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It's Not Fair!
January 13, 2009
A couple of months ago I was having one of those mornings. I was in a grumpy mood to begin with and was grumbling as I headed downstairs to find that the children’s lunches remained unmade. With just a few minutes before they had to be out the door and on the school bus I set to work on one of my least favorite routine jobs. As I did so I grumbled, “It’s just not fair!” And in that very moment I had a little epiphany. Nothing’s fair. Fairness is not a concept that has any business in the Christian life. I gain nothing by focusing on fairness. I repented and got to work with a whole new attitude. The day got better. The more I’ve thought about it the more I’ve realized that there was something to my thought that day. Worrying about fairness is a spiritual and emotional dead end.
It was not long after this little episode that a new book showed up in my mailbox. Written by Wayne Mack and Deborah Howard it is titled simply It’s Not Fair. Mack deals with the very attitude I had fallen into. “From years of personal and counseling experience,” he writes, “I know that nothing is more damaging to us spiritually, emotionally, mentally, and behaviorally than responding to the unpleasant, unwanted, and (in our judgment) undeserved attitude of life with the ‘it’s not fair’ attitude.” We fight against this attitude with a properly knowledge of who God is. “Nothing is more helpful to us in overcoming the tragic results of being infected with the ‘it’s not fair’ attitude than possessing the knowledge of who and what God really is and the implications of that knowledge.”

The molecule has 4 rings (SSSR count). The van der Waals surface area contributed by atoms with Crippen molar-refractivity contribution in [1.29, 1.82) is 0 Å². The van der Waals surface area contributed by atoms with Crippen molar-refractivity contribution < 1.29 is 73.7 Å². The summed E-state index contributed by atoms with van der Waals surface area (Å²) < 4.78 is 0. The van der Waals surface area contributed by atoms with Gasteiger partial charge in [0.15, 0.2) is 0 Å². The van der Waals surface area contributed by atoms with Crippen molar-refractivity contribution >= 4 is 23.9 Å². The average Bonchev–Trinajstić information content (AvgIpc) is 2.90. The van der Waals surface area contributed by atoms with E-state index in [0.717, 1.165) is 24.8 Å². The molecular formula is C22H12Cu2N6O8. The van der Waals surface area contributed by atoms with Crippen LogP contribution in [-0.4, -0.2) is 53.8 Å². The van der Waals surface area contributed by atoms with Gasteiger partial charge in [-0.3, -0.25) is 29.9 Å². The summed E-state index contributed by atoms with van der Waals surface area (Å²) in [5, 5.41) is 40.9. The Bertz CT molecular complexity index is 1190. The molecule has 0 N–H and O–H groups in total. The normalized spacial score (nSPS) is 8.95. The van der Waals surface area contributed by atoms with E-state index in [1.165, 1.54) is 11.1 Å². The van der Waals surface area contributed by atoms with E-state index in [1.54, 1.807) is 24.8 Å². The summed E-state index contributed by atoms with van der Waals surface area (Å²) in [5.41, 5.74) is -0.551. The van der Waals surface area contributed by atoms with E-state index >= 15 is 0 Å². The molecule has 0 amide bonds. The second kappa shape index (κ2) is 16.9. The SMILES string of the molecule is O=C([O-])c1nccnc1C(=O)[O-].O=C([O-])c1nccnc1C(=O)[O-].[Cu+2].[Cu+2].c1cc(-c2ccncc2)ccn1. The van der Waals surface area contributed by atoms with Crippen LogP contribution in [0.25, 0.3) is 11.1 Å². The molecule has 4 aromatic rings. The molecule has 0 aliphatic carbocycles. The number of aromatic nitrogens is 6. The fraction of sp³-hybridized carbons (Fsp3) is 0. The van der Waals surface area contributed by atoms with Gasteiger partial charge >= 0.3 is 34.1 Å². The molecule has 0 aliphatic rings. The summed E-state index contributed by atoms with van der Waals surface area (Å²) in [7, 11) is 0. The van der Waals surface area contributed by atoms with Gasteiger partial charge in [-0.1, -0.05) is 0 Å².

In this book, Mack focuses on four aspects of God’s character that he thinks are the most useful in counteracting and destroying the devastation brought about by the “it’s not fair” attitude. He looks to God’s wisdom, love, sovereignty and justice. These characteristics, taken individually and together, counter an attitude that we are somehow getting less than we deserve. “Sometimes we are angry at other people, and sometimes we’re angry about situations or circumstances. Ultimately, we are angry with God, regardless of how well we disguise it—even to ourselves.”
And so he turns to God’s omniscience and wisdom to show that God knows all that is happening and that he makes no mistakes; he turns to God’s love to show that he loves us deeply and to encourage us to see God’s character not through our feelings but through the lens of Scripture; he turns to God’s justice to show that God will not and cannot do anything that is unjust or unfair and that God is committed to giving us what we need, not what we want; and he looks to God’s omnipotence and sovereignty to show that God is in control of all of life’s circumstances and that nothing happens outside of his will. Final chapters focus on practical application and case studies.
This book had its genesis in a biblical counseling class. The origins are visible throughout. There are vast amounts of Scripture included in the book and long studies in the character of God. Each chapter concludes with an appropriate hymn and with questions for study and application. It is an eminently practical book and one that looks always to the heart. It is a book that answers sin with gospel. I am glad to recommend it to you. I think it is a valuable read for any Christian and one that may have a useful place in a church library.
byWayne A. Mack